How to use questioning to suss out want

sales questioning methods

For maximum success, salespeople need to identify prospects who want what they’re selling. Once they convert, these prospects usually make the best customers, since people who buy things they want are typically the most satisfied. Salespeople can use two forms of questioning two identify these prospects: open- and closed-ended. Both are necessary for evaluating and encouraging buy-in from prospects, but for different reasons.

Read on to learn when to use each form for maximum effectiveness.

Open-ended questioning

Open-ended questions can’t be answered with “yes” or “no” and encourage prospects to share details about their situations. This is useful for both parties to see whether there is a potential match. These questions are useful early in the sales process because they’re discovery-focused.

These questions may also reveal prospects’ interest in having conversations. This may not always be the case, however. Sometimes, prospects like to be polite, but aren’t interested in talking further. Alternatively, they can be naturally chatty about subjects that have nothing to do with your offer. Both scenarios can waste your time, unfortunately.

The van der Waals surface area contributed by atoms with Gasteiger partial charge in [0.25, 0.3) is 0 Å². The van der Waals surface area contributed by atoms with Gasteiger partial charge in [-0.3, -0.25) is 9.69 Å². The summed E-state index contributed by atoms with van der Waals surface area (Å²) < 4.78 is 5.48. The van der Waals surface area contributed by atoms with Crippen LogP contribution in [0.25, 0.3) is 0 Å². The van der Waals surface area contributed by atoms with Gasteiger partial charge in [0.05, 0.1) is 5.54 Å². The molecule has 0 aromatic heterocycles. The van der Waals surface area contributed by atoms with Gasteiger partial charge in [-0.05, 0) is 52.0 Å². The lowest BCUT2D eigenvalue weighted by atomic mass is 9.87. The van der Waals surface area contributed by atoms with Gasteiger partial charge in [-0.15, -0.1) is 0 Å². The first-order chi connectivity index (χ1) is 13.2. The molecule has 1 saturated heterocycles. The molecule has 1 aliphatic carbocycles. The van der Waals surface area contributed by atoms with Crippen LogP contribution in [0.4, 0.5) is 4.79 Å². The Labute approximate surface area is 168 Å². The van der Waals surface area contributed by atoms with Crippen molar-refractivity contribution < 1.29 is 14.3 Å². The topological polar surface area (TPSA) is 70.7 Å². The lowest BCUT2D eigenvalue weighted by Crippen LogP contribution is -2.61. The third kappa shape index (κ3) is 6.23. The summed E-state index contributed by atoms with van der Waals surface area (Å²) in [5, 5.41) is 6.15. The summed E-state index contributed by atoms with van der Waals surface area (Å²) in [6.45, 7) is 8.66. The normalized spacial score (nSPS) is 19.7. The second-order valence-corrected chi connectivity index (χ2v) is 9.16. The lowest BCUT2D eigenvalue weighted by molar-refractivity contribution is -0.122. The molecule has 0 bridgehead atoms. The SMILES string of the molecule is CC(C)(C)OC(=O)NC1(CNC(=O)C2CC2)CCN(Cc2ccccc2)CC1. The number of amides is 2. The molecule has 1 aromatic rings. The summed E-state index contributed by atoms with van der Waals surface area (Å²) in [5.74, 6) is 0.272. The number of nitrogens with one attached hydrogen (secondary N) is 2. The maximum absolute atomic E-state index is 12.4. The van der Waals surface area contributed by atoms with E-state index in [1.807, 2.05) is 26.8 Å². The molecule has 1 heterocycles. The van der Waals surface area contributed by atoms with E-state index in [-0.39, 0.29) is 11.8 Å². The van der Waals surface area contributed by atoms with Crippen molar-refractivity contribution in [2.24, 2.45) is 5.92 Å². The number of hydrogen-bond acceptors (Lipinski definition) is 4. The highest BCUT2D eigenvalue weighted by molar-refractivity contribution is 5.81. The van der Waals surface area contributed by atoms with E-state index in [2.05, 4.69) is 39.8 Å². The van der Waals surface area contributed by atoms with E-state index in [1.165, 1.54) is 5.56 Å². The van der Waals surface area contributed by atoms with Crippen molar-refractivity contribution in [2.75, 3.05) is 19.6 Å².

Keep in mind that while prospects may talk with you, it doesn’t necessarily mean they’ll become clients. Every salesperson knows prospects who spoke little, but converted. Conversely, every salesperson knows prospects who shared in detail and then disappeared.

Closed-ended questioning

Closed-ended questions require “yes” or “no” answers, giving you a concrete basis for planning your next steps. You can use them to confirm your relevance to prospects’ desires and clarify answers to open-ended questions.

Probably the most useful function of closed-ended questioning is to make prospect express want (or lack thereof). Prospects’ answers to these questions reflect whether they want to continue interacting with you. While a “no” response can indicate that more work needs to be done or it’s a bad fit, the affirmative can show the prospect is ready for advancement.

While it’s typically beneficial to assume that prospects tell the truth, this is not always the case. To get around a suspected lie, incorporate multiple versions of the same question. As long as you treat prospects with respect, you should end up with real answers quickly.

How do you qualify prospects? Do you use other tools to get the information you need? Let us know in the comments below.

 

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